Obviously, John Martyn spent a fair amount of time thinking about, as he called them, the head and the heart. Morrissey later, was similarly wrapped up in the dichotomy between what he described as the mind and the body, which is pretty much the same thing, isn’t it?
In terms of this song though, John’s Salomé wants both his head and his heart. That’s the Oscar Wilde influence coming through if you ask me. Biblical Salome didn’t want his heart. Mind you, Biblical Salomé didn’t want his head either…
Still, bearing in mind that this is a duet and John Martyn is John The Baptist and his wife is Salomé that, in itself, puts an interesting perspective on events.
Second verse and any doubts you might have had about whether Martyn took his inspiration from the Bible or from Wilde should immediately be put to pasture.
“She dances for me in the midnight moon,” is the first line. In Wilde’s play, the symbolism of the moon was profound, “Look at the moon! How strange the moon seems! She is like a woman rising from a tomb. She is like a dead woman. You would fancy she was looking for dead things.”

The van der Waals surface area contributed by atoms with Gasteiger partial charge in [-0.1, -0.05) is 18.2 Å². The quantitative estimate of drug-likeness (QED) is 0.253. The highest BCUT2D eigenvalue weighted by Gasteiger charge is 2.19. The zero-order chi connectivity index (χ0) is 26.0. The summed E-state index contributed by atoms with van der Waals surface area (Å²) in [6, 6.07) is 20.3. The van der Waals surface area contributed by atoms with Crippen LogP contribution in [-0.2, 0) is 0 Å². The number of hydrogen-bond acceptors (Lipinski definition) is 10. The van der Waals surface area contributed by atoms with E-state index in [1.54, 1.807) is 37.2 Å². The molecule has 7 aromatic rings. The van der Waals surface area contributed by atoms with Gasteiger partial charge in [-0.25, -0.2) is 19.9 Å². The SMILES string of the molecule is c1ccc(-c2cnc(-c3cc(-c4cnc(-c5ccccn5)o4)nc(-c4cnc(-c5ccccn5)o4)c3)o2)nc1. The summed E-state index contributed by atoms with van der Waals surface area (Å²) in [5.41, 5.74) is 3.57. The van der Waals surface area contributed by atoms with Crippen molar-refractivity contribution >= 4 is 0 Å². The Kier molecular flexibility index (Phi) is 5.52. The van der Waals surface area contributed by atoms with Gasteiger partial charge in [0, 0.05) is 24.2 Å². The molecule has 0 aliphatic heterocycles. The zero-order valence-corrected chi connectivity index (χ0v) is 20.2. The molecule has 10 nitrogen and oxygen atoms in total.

According to Sarah Berhardt, who would have been the star of the first performance of Salomé, Wilde told her that “The Moon is the star of the show,”, although Wilde had a tendency to say things that sounded good and not actually believe them “Lying and poetry are arts after all…”). Salomé is, pretty much, compared to The Moon all the way through the play. Martin only touches on it the once, but it’s enough to shine (moon)light on his inspiration clearly enough to recognise that The Bible doesn’t really come into it. This is about a woman with power over men. Power and lunacy, in terms of the etymology of luna-tic.